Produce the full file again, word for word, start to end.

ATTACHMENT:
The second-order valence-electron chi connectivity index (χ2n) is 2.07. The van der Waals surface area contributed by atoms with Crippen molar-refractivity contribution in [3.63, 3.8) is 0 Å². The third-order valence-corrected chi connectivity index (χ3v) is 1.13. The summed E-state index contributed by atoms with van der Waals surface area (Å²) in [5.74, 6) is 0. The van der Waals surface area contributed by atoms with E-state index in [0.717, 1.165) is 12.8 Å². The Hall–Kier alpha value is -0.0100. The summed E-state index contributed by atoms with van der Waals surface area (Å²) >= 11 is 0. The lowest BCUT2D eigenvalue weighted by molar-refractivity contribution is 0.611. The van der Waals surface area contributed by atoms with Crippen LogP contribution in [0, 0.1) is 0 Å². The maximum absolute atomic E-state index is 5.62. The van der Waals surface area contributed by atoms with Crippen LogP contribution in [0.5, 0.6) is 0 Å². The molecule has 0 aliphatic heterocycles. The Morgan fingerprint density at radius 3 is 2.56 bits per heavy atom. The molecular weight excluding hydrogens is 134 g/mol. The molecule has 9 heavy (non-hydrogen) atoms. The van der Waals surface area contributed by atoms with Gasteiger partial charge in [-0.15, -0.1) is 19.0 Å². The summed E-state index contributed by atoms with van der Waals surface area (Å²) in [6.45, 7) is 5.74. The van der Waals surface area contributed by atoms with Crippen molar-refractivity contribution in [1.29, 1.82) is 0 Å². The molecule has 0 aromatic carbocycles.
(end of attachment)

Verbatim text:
The second-order valence-electron chi connectivity index (χ2n) is 2.07. The van der Waals surface area contributed by atoms with Crippen molar-refractivity contribution in [3.63, 3.8) is 0 Å². The third-order valence-corrected chi connectivity index (χ3v) is 1.13. The summed E-state index contributed by atoms with van der Waals surface area (Å²) in [5.74, 6) is 0. The van der Waals surface area contributed by atoms with E-state index in [0.717, 1.165) is 12.8 Å². The Hall–Kier alpha value is -0.0100. The summed E-state index contributed by atoms with van der Waals surface area (Å²) >= 11 is 0. The lowest BCUT2D eigenvalue weighted by molar-refractivity contribution is 0.611. The van der Waals surface area contributed by atoms with Crippen LogP contribution in [0, 0.1) is 0 Å². The maximum absolute atomic E-state index is 5.62. The van der Waals surface area contributed by atoms with Crippen LogP contribution in [0.5, 0.6) is 0 Å². The molecule has 0 aliphatic heterocycles. The Morgan fingerprint density at radius 3 is 2.56 bits per heavy atom. The molecular weight excluding hydrogens is 134 g/mol. The molecule has 9 heavy (non-hydrogen) atoms. The van der Waals surface area contributed by atoms with Gasteiger partial charge in [-0.15, -0.1) is 19.0 Å². The summed E-state index contributed by atoms with van der Waals surface area (Å²) in [6.45, 7) is 5.74. The van der Waals surface area contributed by atoms with Crippen molar-refractivity contribution in [1.29, 1.82) is 0 Å². The molecule has 0 aromatic carbocycles.